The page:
I agree. The Fish Creek Trail is a great route. It's remote trailhead is probibly the only reason it's not as popular as the other routes. Please feel free to add this route to the mountain page.
The Vivian Creek Trail is definitely more than 7.8mi. Gary Suttle's book lists it as 8.4mi. I think some of the switchbacks above High Creek Camp may have been lengthened in recent history to make the route longer.
Hikers Warned to Avoid Icy Risks
Four are dead and two missing in Southland mountains. Despite recent sunshine, 'It's just a sheet of ice up there,' a rescue official says.
By Lance Pugmire and Janet Wilson
Times Staff Writers
January 22, 2004
With four Southland hikers dead since New Year's Day and two more missing, authorities on Wednesday closed a popular Mt. San Gorgonio trail and issued strong warnings to those who choose to hike the region's rugged mountains in treacherous conditions.
"Warning, Extreme Icy Conditions … Do Not Hike Alone," stated fliers handed out with hiking permits in the San Gorgonio district of the San Bernardino National Forest beginning Wednesday. U.S. Forest Service personnel were preparing similar advisories to be given to hikers who buy parking and hiking permits in the San Bernardino, Cleveland, Angeles and Los Padres national forests.
"It's just a sheet of ice up there," said John Amrhein, emergency services coordinator for the San Bernardino County Sheriff's Department. "They're going to slip and fall thousands of feet, like these other hikers, if they're not properly prepared. Basically, now would be a nice time to go to the beach."
Amrhein spoke at the command post at the closed Vivian Creek hiking trailhead, where weary search-and-rescue teams fanned out on a foot of fresh snow atop sheer ice, looking for Eugene Kumm, 25, of Seal Beach, missing since he set out alone for San Gorgonio peak Saturday. He had taken ice climbing equipment he'd been given for Christmas, but had never used it before, authorities said.
Heavy cloud cover at higher elevations meant helicopters had to transport rescuers to narrow ravines. The fresh snow overnight could have covered any tracks or other signs of a campsite, but "if he's still moving, we'd be able to see his footprints clearly," Amrhein said.
By late afternoon, with the sun sinking, the search was suspended for another long, cold night.
Amrhein said searchers had seen "not a thing, not a thing."
To the west, along the Pacific Crest Trail, a second team was searching for Ronald Barbour, 69, of La Crescenta, who set out on a combined bike ride and hike Sunday. Searchers planned to be back out this morning looking for both men.
It has been a grim winter for search-and-rescue teams. Four hikers have been found dead in three weeks, none of them novices. Chung Hun "Charles" Koh, 53, of Buena Park left home New Year's Day to hike on Mt. Baldy. His body was found Saturday, nearly 1,000 feet below a spot where a partner thought he had fallen.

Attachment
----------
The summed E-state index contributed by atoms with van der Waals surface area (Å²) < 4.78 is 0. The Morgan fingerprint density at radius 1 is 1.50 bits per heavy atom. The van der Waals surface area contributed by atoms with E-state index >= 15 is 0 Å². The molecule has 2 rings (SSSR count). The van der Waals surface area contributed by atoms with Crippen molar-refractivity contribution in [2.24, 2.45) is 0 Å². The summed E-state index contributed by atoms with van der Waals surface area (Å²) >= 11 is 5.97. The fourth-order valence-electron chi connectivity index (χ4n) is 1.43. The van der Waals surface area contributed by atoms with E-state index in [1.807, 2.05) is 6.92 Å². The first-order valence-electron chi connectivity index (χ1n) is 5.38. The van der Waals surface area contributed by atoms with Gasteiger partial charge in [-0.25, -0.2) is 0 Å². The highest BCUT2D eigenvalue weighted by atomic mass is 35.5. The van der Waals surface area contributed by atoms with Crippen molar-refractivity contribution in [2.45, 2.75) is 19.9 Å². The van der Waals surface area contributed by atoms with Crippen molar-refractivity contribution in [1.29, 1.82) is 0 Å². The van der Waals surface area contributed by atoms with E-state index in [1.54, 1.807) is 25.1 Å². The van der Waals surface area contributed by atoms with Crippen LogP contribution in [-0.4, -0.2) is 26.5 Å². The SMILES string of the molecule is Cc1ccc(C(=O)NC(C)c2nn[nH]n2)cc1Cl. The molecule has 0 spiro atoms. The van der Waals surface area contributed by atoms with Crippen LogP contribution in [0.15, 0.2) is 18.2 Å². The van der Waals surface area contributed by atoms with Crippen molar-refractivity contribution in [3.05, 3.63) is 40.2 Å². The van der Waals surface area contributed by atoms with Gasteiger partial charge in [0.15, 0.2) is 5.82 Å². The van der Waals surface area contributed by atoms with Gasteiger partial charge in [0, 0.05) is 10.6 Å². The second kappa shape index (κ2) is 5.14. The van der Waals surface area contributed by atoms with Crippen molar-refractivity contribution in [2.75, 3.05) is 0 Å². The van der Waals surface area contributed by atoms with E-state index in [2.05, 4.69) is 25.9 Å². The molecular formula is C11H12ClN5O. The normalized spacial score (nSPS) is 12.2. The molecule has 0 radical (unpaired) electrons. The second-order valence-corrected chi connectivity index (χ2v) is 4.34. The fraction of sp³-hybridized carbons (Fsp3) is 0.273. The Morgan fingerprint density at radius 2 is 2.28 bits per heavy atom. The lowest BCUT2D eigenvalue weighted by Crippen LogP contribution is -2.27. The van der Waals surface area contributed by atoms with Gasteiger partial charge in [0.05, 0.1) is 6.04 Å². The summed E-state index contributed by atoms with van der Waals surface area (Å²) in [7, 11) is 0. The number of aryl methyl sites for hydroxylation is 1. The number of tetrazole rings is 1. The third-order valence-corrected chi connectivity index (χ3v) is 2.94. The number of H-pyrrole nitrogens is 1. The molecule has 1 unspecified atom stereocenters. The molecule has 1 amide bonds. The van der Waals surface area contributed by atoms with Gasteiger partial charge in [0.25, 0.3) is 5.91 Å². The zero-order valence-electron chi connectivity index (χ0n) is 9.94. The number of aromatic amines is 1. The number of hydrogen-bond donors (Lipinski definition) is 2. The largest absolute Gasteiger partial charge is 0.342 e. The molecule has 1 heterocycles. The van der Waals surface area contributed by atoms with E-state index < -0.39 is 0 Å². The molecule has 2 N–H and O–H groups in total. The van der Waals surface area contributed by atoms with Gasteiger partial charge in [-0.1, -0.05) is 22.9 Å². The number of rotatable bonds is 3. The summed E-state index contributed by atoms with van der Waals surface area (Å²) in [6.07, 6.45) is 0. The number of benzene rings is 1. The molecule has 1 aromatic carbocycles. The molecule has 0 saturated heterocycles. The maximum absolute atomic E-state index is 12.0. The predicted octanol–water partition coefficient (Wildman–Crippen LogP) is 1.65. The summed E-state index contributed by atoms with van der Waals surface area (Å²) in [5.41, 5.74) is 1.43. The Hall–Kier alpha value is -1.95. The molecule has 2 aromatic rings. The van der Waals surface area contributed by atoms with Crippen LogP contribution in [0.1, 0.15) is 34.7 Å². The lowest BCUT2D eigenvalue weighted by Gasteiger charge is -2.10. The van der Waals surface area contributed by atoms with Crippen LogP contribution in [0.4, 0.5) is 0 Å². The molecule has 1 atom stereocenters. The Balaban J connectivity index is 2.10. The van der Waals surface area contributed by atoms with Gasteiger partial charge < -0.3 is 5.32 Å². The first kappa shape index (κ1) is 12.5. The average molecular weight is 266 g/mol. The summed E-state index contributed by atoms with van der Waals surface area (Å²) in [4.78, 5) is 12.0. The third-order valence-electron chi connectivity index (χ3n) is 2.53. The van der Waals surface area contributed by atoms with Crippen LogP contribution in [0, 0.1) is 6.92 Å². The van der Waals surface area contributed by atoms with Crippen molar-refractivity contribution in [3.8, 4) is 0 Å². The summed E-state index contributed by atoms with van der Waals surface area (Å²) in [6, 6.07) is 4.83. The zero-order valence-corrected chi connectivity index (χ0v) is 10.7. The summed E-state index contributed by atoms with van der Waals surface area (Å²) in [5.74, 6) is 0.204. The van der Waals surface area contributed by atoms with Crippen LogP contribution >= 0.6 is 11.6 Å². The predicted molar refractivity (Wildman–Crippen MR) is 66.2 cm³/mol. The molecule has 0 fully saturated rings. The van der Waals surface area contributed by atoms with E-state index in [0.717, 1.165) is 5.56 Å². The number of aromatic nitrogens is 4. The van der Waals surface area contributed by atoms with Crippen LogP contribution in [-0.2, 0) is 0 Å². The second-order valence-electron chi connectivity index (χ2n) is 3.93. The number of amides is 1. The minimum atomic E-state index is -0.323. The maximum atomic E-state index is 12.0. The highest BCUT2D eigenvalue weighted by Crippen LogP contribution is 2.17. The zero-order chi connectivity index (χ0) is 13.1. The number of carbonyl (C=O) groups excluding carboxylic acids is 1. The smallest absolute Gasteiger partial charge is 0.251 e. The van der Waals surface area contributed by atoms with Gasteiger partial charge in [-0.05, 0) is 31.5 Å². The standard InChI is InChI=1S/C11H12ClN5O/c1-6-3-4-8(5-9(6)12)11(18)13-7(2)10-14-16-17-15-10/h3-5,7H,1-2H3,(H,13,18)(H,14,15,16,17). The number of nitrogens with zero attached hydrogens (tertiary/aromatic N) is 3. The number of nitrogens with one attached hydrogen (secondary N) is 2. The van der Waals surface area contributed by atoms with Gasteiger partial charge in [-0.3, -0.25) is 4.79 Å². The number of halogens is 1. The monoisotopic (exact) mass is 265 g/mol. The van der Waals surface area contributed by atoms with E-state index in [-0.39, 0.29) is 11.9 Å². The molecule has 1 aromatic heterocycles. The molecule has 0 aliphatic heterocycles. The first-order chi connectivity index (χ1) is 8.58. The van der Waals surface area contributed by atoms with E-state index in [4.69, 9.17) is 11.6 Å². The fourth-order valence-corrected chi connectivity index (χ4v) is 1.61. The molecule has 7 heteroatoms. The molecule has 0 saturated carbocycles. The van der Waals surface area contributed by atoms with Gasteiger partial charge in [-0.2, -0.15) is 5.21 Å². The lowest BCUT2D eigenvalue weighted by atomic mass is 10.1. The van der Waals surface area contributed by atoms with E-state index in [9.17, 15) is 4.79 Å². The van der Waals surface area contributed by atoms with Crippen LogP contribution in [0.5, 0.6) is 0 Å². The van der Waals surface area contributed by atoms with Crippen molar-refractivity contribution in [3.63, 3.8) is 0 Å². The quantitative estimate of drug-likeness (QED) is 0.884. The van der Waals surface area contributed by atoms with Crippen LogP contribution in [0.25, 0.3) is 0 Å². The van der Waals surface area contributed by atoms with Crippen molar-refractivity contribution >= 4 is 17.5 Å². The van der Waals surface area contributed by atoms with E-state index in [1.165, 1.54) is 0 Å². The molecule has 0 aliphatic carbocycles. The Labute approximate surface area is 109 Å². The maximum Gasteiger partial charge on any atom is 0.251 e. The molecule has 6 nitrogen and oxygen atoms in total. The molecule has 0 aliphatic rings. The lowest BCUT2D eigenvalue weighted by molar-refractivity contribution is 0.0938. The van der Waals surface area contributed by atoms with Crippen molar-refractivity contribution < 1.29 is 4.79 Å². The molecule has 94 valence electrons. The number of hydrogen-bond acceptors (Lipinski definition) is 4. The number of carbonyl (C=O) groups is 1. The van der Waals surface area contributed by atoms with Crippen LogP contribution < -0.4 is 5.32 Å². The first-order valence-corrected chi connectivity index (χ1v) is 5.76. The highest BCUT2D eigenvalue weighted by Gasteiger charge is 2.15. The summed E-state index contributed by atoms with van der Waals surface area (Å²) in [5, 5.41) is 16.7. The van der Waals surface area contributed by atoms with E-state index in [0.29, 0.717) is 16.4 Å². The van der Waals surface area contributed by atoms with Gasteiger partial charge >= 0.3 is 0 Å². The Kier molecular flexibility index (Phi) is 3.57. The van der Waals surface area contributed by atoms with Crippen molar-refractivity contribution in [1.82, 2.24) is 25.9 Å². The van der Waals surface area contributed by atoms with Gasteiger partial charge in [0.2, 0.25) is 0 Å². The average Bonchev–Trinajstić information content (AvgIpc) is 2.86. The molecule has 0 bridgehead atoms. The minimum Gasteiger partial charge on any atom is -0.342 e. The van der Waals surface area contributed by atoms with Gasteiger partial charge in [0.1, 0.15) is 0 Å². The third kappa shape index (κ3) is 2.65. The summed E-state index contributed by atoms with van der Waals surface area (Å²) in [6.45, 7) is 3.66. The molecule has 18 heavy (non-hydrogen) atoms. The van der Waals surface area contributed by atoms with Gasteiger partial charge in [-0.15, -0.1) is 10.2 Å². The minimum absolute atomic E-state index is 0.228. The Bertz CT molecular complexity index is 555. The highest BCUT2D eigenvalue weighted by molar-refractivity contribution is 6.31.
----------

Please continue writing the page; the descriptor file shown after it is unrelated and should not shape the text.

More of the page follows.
Ali Aminian, 51, of Newbury Park was an experienced Sierra Club member who went hiking alone in the same area Jan. 11, while Koh was still missing. Aminian's body was found Jan. 14.
Matthew L. Jones, 15, of San Bernardino tumbled about 400 feet to his death from a steep, burned slope near Devore on Jan. 11.
Kenneth Smith, 66, of Yucaipa died Jan. 5 while ice climbing in the Forest Falls area, not far from where Barbour is missing now.
Even experienced hikers should understand that winter ice hiking requires Alpine mountaineering equipment and skills, authorities said.
Treacherous ice is the common denominator in three of the four deaths, and the disappearances of Kumm and Barbour, said Sgt. Cliff Weston, the San Bernardino County sheriff's search-and-rescue coordinator. Ice covers trails and slopes frequented by hikers, he said.
"Especially on the north-facing slopes, it has remained extremely cold up there," he said. The high-pressure, bright, sunny weather system in recent weeks has created icy conditions with no snow covering it."
That fair weather in the valleys has fooled too many hikers, Weston said.
"Usually, at this time of year, snowfall would keep people out," Weston said. "Sunshine lulls people into a false sense of security. It may be in the 60s and 70s in the valleys, but it's not warm in the mountains. On the mountaintop, the ice continues to stay, and if hikers continue going up there, we're going to continue to have problems."
The icy conditions are the third deadly threat in the mountains, which were ravaged first by fires, then flash floods late last year. The Old fire, which started in San Bernardino, and the deadly flood that ravaged a campground in Devore were blamed for establishing the brittle ground that gave way when Jones fell to his death.
"The vegetation is not strong in burned areas; more rocks are falling than ever before in those areas. There's a clear message being sent to those who go into the burn areas to be aware of your footing," said Ruth Wenstrom, a U.S. Forest Service spokeswoman.
San Bernardino County authorities have rescued at least six other hikers since Jan. 1. Rescuers typically are called out about 90 times a year, but rarely in such close succession.
Both Mt. Baldy and Mt. San Gorgonio are popular peaks year-round with Southland hikers, and receive snowfall above roughly 7,000 feet in winter. Access to San Gorgonio is regularly limited by use of hiking permits, with 25 to 30 people a day allowed in the area at a time. The Vivian Creek trail is an artery used by hikers to reach the peak. It was closed Wednesday both because of hazardous conditions and because rescuers did not want hikers disturbing any footprints or other clues that might have been left by Kumm.
Authorities urged all hikers to travel with a companion, tell a friend or family member of their exact hiking path, stick to it if at all possible, know the weather forecast, dress warmly and understand that there are many mountainous pockets where cellphones don't work. Hikers going above the snow line should carry ice axes and boot spikes and know how to use them.
While searchers said three of the men who died were experienced hikers, Kumm is better described as an outdoors enthusiast, said Cpl. Darren Goodman of the sheriff's search-and-rescue team.